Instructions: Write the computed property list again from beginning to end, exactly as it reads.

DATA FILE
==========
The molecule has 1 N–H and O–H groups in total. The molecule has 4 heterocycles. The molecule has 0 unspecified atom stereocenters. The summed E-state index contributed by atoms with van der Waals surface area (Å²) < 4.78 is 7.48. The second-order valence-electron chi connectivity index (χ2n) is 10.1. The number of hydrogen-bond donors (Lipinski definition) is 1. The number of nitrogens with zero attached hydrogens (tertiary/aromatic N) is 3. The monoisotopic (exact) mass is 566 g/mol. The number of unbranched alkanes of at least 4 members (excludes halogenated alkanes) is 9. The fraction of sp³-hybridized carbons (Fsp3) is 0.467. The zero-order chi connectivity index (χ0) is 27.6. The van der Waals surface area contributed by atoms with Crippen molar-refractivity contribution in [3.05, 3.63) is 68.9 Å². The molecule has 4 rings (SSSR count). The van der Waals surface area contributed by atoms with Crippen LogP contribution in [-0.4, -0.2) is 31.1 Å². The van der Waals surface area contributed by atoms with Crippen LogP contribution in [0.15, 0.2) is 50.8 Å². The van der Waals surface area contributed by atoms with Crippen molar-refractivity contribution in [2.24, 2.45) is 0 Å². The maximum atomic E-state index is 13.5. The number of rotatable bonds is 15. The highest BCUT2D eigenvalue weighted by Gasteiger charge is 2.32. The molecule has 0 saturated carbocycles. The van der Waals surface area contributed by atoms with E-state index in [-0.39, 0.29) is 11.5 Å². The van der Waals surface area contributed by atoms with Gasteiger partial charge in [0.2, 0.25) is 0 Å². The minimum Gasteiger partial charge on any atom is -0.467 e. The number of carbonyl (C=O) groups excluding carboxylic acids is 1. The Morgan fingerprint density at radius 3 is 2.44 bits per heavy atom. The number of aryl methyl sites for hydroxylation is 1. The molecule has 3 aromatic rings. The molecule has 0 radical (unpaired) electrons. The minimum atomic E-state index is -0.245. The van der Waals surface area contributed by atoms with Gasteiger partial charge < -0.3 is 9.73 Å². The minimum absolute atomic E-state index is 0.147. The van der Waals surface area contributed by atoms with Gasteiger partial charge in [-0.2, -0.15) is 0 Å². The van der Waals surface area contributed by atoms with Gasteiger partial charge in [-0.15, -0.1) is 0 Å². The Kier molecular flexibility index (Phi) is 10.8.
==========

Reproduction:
The molecule has 1 N–H and O–H groups in total. The molecule has 4 heterocycles. The molecule has 0 unspecified atom stereocenters. The summed E-state index contributed by atoms with van der Waals surface area (Å²) < 4.78 is 7.48. The second-order valence-electron chi connectivity index (χ2n) is 10.1. The number of hydrogen-bond donors (Lipinski definition) is 1. The number of nitrogens with zero attached hydrogens (tertiary/aromatic N) is 3. The monoisotopic (exact) mass is 566 g/mol. The number of unbranched alkanes of at least 4 members (excludes halogenated alkanes) is 9. The fraction of sp³-hybridized carbons (Fsp3) is 0.467. The zero-order chi connectivity index (χ0) is 27.6. The van der Waals surface area contributed by atoms with Crippen molar-refractivity contribution in [3.05, 3.63) is 68.9 Å². The molecule has 4 rings (SSSR count). The van der Waals surface area contributed by atoms with Crippen LogP contribution in [-0.4, -0.2) is 31.1 Å². The van der Waals surface area contributed by atoms with Crippen LogP contribution in [0.15, 0.2) is 50.8 Å². The van der Waals surface area contributed by atoms with Crippen molar-refractivity contribution in [2.24, 2.45) is 0 Å². The maximum atomic E-state index is 13.5. The number of rotatable bonds is 15. The highest BCUT2D eigenvalue weighted by Gasteiger charge is 2.32. The molecule has 0 saturated carbocycles. The van der Waals surface area contributed by atoms with E-state index in [-0.39, 0.29) is 11.5 Å². The van der Waals surface area contributed by atoms with Gasteiger partial charge in [0.2, 0.25) is 0 Å². The minimum Gasteiger partial charge on any atom is -0.467 e. The number of carbonyl (C=O) groups excluding carboxylic acids is 1. The Morgan fingerprint density at radius 3 is 2.44 bits per heavy atom. The number of aryl methyl sites for hydroxylation is 1. The molecule has 3 aromatic rings. The molecule has 0 radical (unpaired) electrons. The minimum atomic E-state index is -0.245. The van der Waals surface area contributed by atoms with Gasteiger partial charge < -0.3 is 9.73 Å². The minimum absolute atomic E-state index is 0.147. The van der Waals surface area contributed by atoms with Gasteiger partial charge in [-0.2, -0.15) is 0 Å². The van der Waals surface area contributed by atoms with Gasteiger partial charge in [-0.15, -0.1) is 0 Å². The Kier molecular flexibility index (Phi) is 10.8.